CS @ ILLINOIS Recognizes Outstanding Alumni at Seventh Annual Awards
On October 20, CS @ ILLINOIS held its seventh annual Alumni Awards Ceremony and Banquet, recognizing sixteen alumni and faculty who have made professional, technical, educational, or service contributions that bring distinction to themselves, the department, and university.
Prior to the banquet, the awards recipients, students, and faculty attended a keynote address from one of the preeminent figures in robotics research, virtual reality pioneer Steven M. LaValle (BS CE ’90, MS EE ’93, PhD EE ‘95), a CS @ ILLINOIS professor.
The Distinguished Achievement Award recognizes those outstanding graduates who have made lasting impacts on society through their extraordinary professional accomplishments. The 2017 recipients were Isaac Hall, Rajesh Karmani, Richard M. Schell, James E. Smith, and Drina C. Yue.
Distinguished Achievement Award
Isaac Hall (BS CS ’04) is the Founder and Technical Fellow at Recurly, a company powering subscription billing for thousands of software, media, mobile, consumer goods, productivity, and publishing businesses. Processing billions of dollars in payments each year, Recurly has become a critical infrastructure for thousands of companies across the world, including many software-as-a-service start-ups.
In the United States, 30 to 40 percent of the food supply is thrown away, while as many as one in six Americans go hungry each day. As a graduate student and a Sohaib and Sara Abbasi Fellow at Illinois, Rajesh Karmani (PhD CS ‘13) developed the Zero Percent platform, a public benefit corporation with the mission to reduce food waste, as a way to mitigate these two problems. The platform has coordinated more 1.5 million meals from 100+ businesses to 80+ nonprofits in Chicago, Champaign, and Nashville. Last January, Karmani has joined Farmer’s Fridge, a health food vending company, as Head of Technology.
If you know of an outstanding CS alumnus who deserves recognition, make sure that the department knows! Join the tradition and make a nomination.
Known for his work on computer architecture and high-performance computing, both inside and outside of academia, James E. Smith (PhD ‘76) developed dynamic history-based branch predictors, instruction issuing methods, and techniques for providing precise interrupts that are still widely used. In leaves of absence from the faculty at the University of Wisconsin-Madison, Smith contributed to the design of CDC’s CYBER 180/990, and to Cray Research’s supercomputer development and analysis efforts. In 1999, he received the prestigious ACM/IEEE Eckert-Mauchly Award, recognizing his contributions to computer architecture.
Drina C. Yue’s (BS EE ’80, MS CS ’84) career spanned the fields of engineering, telecommunications, and finance, in North America and Asia, with significant executive roles at BellSouth, Motorola, and Western Union. She is the inventor of eight telecommunications-related patents, and her work has involved network design, broadband systems and mobile technologies, as well as the money-transfer and payments businesses. Her leadership of iSteelAsia was the subject of a Harvard Business School case study as a successful company using new-economy tools to benefit traditional industry operations.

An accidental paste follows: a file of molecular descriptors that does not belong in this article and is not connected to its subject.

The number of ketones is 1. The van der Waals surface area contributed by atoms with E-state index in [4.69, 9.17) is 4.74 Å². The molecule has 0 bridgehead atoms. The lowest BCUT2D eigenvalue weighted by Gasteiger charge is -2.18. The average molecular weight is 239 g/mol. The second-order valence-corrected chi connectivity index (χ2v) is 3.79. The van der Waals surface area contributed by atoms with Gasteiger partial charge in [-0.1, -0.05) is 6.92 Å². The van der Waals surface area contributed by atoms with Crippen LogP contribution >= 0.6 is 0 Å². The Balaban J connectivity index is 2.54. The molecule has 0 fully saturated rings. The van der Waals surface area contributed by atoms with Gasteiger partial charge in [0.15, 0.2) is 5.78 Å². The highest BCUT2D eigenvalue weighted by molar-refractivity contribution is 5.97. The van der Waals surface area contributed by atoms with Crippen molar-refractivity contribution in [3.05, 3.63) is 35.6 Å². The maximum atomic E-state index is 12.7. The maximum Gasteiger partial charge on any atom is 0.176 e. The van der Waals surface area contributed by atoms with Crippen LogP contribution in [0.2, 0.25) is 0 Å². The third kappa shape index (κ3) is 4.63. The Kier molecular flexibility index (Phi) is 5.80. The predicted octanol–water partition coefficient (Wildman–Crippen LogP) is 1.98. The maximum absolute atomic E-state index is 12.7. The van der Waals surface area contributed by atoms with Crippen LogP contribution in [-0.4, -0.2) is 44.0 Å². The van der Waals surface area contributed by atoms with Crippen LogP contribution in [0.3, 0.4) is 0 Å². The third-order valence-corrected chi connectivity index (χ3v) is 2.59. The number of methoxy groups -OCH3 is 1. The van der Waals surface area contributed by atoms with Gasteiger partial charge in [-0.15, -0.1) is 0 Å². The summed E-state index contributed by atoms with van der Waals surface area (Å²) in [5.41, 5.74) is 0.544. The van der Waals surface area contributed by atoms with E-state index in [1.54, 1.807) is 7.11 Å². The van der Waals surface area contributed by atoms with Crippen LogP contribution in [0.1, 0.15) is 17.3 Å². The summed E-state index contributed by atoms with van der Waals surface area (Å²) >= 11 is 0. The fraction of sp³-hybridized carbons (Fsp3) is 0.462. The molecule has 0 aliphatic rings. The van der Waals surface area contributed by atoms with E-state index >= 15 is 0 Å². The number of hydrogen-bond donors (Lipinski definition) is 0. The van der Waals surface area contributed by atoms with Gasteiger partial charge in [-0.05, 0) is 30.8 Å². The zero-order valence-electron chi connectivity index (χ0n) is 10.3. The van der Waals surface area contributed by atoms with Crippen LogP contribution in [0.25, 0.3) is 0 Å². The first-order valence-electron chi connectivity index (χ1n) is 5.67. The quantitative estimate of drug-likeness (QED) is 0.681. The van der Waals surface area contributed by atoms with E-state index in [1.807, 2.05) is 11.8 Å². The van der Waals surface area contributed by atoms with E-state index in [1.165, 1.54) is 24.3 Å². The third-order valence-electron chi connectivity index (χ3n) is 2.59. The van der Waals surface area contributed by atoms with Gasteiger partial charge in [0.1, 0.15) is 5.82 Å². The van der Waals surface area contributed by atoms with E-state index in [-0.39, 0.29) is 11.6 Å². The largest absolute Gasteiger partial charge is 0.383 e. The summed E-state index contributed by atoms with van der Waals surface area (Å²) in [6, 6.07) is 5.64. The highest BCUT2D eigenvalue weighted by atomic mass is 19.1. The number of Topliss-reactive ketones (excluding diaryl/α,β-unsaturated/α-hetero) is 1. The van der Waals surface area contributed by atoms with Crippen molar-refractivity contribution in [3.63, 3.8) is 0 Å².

Distinguished Educator Award
The Distinguished Educator Award recognizes faculty who have made outstanding contributions to education and have profoundly influenced the lives of countless students. The 2017 recipients are Nikil D. Dutt, Svetlana Lazebnik, Steven Y. Ko, Kishor S. Trivedi, Marianne S. Winslett, and Martin D.F. Wong.
A Chancellor's Professor of CS, Cognitive Sciences, and EECS at the University of California, Irvine (UCI), Nikil D. Dutt (PhD CS ‘89) is well known for his work in embedded systems, electronic design automation, and computer architecture, receiving recognition as a Fellow of the ACM and the IEEE. His informal teaching style, combined with the ability to explain difficult concepts using real-life examples, has students consistently ranking him among the best teachers in his department. Dutt has received four UCI campus teaching and mentoring awards. Six of his doctoral students have received academic dissertation-related awards.
Svetlana Lazebnik (MS CS ’02, PhD ‘06), an Associate Professor for CS @ ILLINOIS, explores research topics in computer vision, including the joint modeling of images and text, modeling and organizing large-scale photograph collections, object recognition, scene understanding, and machine learning techniques for visual recognition. Her most significant awards include a Sloan Research Fellowship, an NSF Early CAREER Award, a Microsoft Faculty Fellowship, a DARPA Computer Science Study Group Award, and the Longuet-Higgins Prize.
At the University of Buffalo (UB), Steven Y. Ko (PhD CS ‘09) has focused much of his research on mobile devices, with a goal of making these devices, which have become so central to our lives, more transparent. Ko has been recognized with UB’s Teaching Innovation Award, a campus-level award for new methods and approaches to teaching, as well as the Early Career Teacher of the Year Award, given by UB’s School of Engineering and Applied Sciences. An Associate Professor, he’s currently Interim Co-Director of Undergraduate Studies for UB’s CSE Department.